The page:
Each person can still keep a separate allowance account, which allows for some autonomy. This way, you don’t have to have a conversation every time you want to do something. If one person wants to hoard their allowance to buy a vintage guitar — which is what I would do — it’s okay, as opposed to one day taking that money from a joint account and having it not be met with delight.
Some couples find it works to combine everything into joint accounts. However, if you combine everything, the person who makes more money needs to have the mental fortitude not to feel resentful. This works just fine for some people, but I’ve also seen situations where the person who makes less has a spending problem, and it can get tricky.
I’ve also met lots of couples that have been married for years, and keeping everything separate works best for them.
In some ways, this is actually a relationship question. The important thing is to get on a level of communication and trust where you feel secure enough sharing with each other. The situation that works best for you is the one that both of you are comfortable with. I recommend that all couples have regular conversations about finance. Put it on the calendar. Money can be triggering for people. When you’ve had a crappy day and you don’t feel like dealing with something and then your partner comes at you like, ‘Finance finance whatever,’ that’s a recipe for disaster. But with regularly scheduled space reserved for those talks, it can make it easier to have these conversations and less likely to have conflict in the future.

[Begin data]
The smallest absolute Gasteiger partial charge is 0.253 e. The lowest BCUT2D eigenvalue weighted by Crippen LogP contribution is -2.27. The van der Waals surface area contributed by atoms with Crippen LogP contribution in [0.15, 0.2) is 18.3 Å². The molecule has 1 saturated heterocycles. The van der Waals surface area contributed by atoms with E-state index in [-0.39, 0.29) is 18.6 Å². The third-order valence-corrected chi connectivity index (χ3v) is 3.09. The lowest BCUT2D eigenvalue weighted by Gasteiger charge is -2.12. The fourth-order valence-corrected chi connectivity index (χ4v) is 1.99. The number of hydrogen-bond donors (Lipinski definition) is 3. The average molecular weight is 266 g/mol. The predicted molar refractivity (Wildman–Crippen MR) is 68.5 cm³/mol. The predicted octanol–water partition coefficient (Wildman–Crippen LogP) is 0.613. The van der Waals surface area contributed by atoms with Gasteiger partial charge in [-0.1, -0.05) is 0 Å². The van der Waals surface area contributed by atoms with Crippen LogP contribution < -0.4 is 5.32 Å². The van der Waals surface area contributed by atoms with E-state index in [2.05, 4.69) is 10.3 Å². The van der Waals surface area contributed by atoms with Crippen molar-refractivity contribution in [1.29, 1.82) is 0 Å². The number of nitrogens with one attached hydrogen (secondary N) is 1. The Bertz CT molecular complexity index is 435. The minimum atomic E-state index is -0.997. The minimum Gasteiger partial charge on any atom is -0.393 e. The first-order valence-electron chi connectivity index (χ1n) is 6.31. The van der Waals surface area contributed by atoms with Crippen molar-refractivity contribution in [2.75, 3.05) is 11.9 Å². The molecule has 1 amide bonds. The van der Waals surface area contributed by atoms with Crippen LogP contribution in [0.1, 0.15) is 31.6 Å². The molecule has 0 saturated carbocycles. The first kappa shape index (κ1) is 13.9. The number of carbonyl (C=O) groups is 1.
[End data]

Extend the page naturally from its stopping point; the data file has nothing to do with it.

Q. How big should an emergency savings fund be? I’ve heard people say everything from two months to nine months. Also, in an ideal world, how much of my income should I be saving? — Monica
A. So, here’s a truth: All of this finance stuff is something that some people just made up one day. The textbook answer is that an emergency fund should have three to six months of your fixed expenses. I went to a class once that said entrepreneurs should have 12 months saved up. I was like, ‘Has the person who wrote this ever met an entrepreneur?’
These prescriptive answers work for large swaths of society, but might not work for everyone. I’d say the real answer is you need to save whatever amount allows you to sleep at night. If you don’t have more than one month saved, chances are you’re probably waking up and worrying about money.
Wisdom says that 10% to 20% of your income should be put into savings. But that is assuming you want to have the kind of life the people who prescribed that had, which is to work for a long time and then retire. There are people in Internet chat forums that save like 80% of their income so they can retire by age 30. You have to do what works for you.
At a minimum, though, you should aim to save 10% each month. If you can’t afford to put that money aside, examine your life. It’s like what Jay-Z says: ‘Men lie, women lie, numbers don’t.’ Where are you living? How much more time will you let yourself stay at this job? You have to save, even though you don’t feel like it. Nobody ever feels like saving. Professional athletes don’t always feel like training. But you have to say, ‘Feelings, sit down. I’m trying to do things with my life.’
Paco de Leon is a musician who happens to be killer at finance. Her experience includes business consulting, business management, financial planning, wealth management and even some time at a giant bank. Her experiences led her to found The Hell Yeah Group, a financial firm focused on inspiring creatives to be engaged with their finances and giving them the tools and support to stop freaking out about it.
Thank you so much, Paco! Do you have a money question? Let us know in the comments below…
(Photo courtesy of Paco; illustrated background by Alessandra Olanow.)